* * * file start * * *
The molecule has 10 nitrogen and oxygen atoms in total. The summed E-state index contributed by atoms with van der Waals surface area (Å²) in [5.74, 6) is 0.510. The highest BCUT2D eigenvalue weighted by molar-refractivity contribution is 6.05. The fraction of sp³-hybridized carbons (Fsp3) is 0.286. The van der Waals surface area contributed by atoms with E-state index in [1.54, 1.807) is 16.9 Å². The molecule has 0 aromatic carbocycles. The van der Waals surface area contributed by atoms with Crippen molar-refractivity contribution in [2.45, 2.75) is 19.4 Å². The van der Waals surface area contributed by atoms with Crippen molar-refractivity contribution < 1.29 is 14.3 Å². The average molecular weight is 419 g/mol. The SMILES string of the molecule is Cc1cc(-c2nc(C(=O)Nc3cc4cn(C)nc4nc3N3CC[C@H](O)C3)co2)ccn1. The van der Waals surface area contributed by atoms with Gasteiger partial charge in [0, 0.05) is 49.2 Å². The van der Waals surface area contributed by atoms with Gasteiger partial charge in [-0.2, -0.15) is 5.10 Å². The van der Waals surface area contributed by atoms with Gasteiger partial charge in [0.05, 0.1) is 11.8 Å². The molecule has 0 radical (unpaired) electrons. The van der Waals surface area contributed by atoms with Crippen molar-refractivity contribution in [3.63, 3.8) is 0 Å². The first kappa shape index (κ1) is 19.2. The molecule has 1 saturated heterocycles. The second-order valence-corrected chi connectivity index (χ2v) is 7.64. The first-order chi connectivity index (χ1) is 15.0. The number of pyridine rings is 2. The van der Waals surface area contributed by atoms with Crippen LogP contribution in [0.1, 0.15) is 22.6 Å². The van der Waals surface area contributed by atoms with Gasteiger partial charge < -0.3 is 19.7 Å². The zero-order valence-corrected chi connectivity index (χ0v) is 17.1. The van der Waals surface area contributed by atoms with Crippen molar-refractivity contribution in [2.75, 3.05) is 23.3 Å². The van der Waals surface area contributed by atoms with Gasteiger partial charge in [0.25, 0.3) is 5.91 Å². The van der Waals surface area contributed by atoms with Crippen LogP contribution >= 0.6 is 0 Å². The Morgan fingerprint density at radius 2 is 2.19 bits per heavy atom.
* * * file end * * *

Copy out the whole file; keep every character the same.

The molecule has 10 nitrogen and oxygen atoms in total. The summed E-state index contributed by atoms with van der Waals surface area (Å²) in [5.74, 6) is 0.510. The highest BCUT2D eigenvalue weighted by molar-refractivity contribution is 6.05. The fraction of sp³-hybridized carbons (Fsp3) is 0.286. The van der Waals surface area contributed by atoms with E-state index in [1.54, 1.807) is 16.9 Å². The molecule has 0 aromatic carbocycles. The van der Waals surface area contributed by atoms with Crippen molar-refractivity contribution in [2.45, 2.75) is 19.4 Å². The van der Waals surface area contributed by atoms with Crippen molar-refractivity contribution < 1.29 is 14.3 Å². The average molecular weight is 419 g/mol. The SMILES string of the molecule is Cc1cc(-c2nc(C(=O)Nc3cc4cn(C)nc4nc3N3CC[C@H](O)C3)co2)ccn1. The van der Waals surface area contributed by atoms with Gasteiger partial charge in [0, 0.05) is 49.2 Å². The van der Waals surface area contributed by atoms with Gasteiger partial charge in [-0.2, -0.15) is 5.10 Å². The van der Waals surface area contributed by atoms with Gasteiger partial charge in [0.05, 0.1) is 11.8 Å². The molecule has 0 radical (unpaired) electrons. The van der Waals surface area contributed by atoms with Crippen molar-refractivity contribution in [3.63, 3.8) is 0 Å². The first kappa shape index (κ1) is 19.2. The molecule has 1 saturated heterocycles. The second-order valence-corrected chi connectivity index (χ2v) is 7.64. The first-order chi connectivity index (χ1) is 15.0. The number of pyridine rings is 2. The van der Waals surface area contributed by atoms with Crippen LogP contribution in [0.1, 0.15) is 22.6 Å². The van der Waals surface area contributed by atoms with Gasteiger partial charge < -0.3 is 19.7 Å². The zero-order valence-corrected chi connectivity index (χ0v) is 17.1. The van der Waals surface area contributed by atoms with Crippen molar-refractivity contribution in [2.75, 3.05) is 23.3 Å². The van der Waals surface area contributed by atoms with Gasteiger partial charge in [0.25, 0.3) is 5.91 Å². The van der Waals surface area contributed by atoms with Crippen LogP contribution >= 0.6 is 0 Å². The Morgan fingerprint density at radius 2 is 2.19 bits per heavy atom.